The purpose of this research study was to determine the sources of health information and the health literacy levels of Latinos in the tri-state area and to determine possible relationships with acculturation levels, country of familial origin, or other demographical characteristics. Variables were observed through focus groups and person-to-person orally-administered surveys with adult participants from the local Latino community. The results of this study may facilitate the ability of health educators and other health professionals to understand preferences and abilities of the Latino community and contribute to their ability to deliver culturally competent communication and health education messages.
The population studied was a convenience sample of Latino adults ( N = 214) living in a large, metropolitan area ("tri-state area") in the Midwest region of the United States.
The 14 hypotheses that the researcher investigated were to see if the sample population's sources of health information varied with their respective health literacy levels (in English and/or Spanish), acculturation, and/or other demographic variables such as country/region of familial origin, length of residence in the U.S., education level, age, or gender. Because the variables mentioned above did not meet the assumption of normality distribution, non-parametric statistical analyses were performed to determine if any statistically significant relationships existed. The results of the analyses showed statistical significance for all of the relationships studied, such that all of the 14 null hypotheses were rejected.
Regarding the main source of health information for all of the surveyed participants, almost half chose a medical source as their main source for health information. Two-thirds of the participants that took the S-TOFHLA in Spanish had adequate functional health literacy in Spanish, almost a quarter had low functional health literacy in Spanish, and that the remaining few had marginal functional health literacy in Spanish. A little more than three quarters of the participants read at or below the 7th-8th grade level in English as measured by REALM-SF, and less than a quarter at the >=9 th grade level in English. For those participants that took the S-TOFHLA in English, the majority had adequate functional health literacy in English and the remaining two participants each had marginal or low level functional health literacy respectively. Almost all of the participants had high adherence to the Hispanic domain, slightly more than half had low adherence to the Non-Hispanic domain, and that almost half of the research study participants were bicultural (As measured by the Bi-Dimensional Acculturation Scale).
A person's health literacy in English (i.e., their ability to read medical terms in English) varied with their health literacy in Spanish, their acculturation to the U.S. cultural domain, their acculturation to the Hispanic domain, their country/region of origin, their length of residence in the U.S., their age, or their gender. In addition, the local adult members of the Latino community researched in this study that had inadequate FHL levels in Spanish had lived in the U.S. a shorter length of time than those with adequate FHL levels in Spanish. Spanish was the preferred language for health information by almost all of the participants in the focus groups and the survey participants. Although three-quarters of the participants have looked for health information due to an illness in the past, the respondents were split approximately in half regarding preventive health information seeking behavior versus those that preferred to look for information only when ill.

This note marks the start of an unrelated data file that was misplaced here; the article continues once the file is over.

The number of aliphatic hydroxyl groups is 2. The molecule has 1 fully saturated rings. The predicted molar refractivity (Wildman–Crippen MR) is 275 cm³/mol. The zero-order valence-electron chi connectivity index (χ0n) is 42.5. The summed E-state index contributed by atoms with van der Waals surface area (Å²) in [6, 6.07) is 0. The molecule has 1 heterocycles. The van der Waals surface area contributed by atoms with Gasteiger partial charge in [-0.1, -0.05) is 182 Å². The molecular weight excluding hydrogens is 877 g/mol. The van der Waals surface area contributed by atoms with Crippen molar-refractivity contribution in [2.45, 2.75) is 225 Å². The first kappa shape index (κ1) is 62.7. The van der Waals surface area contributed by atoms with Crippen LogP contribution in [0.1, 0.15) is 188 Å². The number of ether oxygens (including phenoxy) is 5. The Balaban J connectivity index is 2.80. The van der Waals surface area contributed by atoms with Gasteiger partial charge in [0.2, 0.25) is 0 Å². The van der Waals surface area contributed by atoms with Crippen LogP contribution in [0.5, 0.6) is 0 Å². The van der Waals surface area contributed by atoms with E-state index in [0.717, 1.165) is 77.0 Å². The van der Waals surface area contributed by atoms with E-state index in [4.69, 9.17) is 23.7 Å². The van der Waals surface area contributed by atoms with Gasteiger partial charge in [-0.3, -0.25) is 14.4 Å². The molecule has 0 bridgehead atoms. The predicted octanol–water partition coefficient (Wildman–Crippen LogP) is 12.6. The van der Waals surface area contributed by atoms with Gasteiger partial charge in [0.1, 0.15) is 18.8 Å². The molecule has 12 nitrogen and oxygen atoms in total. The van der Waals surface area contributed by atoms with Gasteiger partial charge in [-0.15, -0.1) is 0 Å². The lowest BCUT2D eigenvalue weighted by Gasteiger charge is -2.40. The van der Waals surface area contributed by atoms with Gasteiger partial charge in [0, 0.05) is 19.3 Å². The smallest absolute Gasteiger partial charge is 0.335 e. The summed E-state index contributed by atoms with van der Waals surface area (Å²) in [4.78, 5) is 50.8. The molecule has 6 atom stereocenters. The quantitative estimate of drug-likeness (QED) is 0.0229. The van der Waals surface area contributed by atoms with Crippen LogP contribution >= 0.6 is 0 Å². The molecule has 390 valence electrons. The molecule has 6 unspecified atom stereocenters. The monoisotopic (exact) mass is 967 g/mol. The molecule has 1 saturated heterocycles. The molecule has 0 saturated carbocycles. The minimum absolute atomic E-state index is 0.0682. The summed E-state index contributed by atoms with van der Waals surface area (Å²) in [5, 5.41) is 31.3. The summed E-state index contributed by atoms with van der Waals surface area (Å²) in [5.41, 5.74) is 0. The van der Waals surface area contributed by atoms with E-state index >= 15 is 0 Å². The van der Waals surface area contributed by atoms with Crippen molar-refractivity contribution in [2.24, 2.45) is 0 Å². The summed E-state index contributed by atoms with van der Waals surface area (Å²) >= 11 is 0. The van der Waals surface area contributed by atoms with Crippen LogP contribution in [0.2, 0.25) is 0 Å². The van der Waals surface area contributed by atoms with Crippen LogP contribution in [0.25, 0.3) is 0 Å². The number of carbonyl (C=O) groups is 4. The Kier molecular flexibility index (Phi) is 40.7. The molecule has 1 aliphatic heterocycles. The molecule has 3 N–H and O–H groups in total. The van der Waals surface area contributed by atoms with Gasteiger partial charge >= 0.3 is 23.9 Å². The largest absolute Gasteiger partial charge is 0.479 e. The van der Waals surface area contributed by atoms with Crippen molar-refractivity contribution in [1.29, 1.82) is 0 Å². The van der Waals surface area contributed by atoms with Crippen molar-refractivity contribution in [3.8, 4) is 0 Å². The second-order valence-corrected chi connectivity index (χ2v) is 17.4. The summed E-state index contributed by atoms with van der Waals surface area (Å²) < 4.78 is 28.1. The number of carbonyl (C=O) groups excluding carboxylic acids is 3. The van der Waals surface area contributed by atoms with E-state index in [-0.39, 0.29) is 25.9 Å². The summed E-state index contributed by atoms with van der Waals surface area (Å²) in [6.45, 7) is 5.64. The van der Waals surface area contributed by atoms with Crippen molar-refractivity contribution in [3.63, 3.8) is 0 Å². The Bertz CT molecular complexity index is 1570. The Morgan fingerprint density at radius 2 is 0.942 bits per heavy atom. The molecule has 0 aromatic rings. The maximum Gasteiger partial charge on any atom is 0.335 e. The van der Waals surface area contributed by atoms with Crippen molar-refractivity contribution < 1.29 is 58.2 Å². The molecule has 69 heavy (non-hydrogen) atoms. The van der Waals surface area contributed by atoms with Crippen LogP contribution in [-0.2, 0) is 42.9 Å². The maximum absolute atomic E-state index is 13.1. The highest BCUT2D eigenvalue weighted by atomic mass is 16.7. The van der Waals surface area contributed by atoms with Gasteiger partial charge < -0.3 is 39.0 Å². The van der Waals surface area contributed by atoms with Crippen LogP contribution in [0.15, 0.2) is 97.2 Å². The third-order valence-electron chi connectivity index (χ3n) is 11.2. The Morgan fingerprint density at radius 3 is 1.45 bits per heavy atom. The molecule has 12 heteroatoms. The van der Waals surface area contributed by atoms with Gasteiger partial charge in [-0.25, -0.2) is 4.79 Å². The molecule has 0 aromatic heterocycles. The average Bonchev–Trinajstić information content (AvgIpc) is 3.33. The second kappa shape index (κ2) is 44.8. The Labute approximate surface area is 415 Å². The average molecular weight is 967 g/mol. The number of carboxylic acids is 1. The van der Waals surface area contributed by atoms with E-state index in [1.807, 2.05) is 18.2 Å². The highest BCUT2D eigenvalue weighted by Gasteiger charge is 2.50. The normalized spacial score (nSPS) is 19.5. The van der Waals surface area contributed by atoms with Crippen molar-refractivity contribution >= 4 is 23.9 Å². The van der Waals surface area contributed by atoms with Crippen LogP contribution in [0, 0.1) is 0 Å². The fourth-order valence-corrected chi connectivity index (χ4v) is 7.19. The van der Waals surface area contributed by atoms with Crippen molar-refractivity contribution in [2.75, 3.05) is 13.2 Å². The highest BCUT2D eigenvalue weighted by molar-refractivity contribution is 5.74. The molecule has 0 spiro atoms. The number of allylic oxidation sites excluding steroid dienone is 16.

Health literacy is a multifaceted issue that requires a multi-sectorial approach for our society. It is the researcher's opinion that there is room for improvement in the ways in which health education and health promotion programs connect with racial/ethnic minority populations. Three general approaches are recommended. First, evaluation and assessment of literacy, reading grade level and numeracy skills (for example, using numeracy props techniques) of the target audience for health education programs in the Latino community must be conducted. Second, the selection of the tools to measure these abilities must be practical and reliable to support their use in the field. And third, we must meet health education program participants at the appropriate language and reading level needs of the individuals.
|Commitee:||King, Keith, Murnan, Judy, Vaughn, Lisa|
|School:||University of Cincinnati|
|School Location:||United States -- Ohio|
|Source:||DAI-A 71/01, Dissertation Abstracts International|
|Subjects:||Health education, Hispanic American studies|
|Keywords:||Acculturation, Health education, Health information, Health literacy, Hispanics, Latinos|
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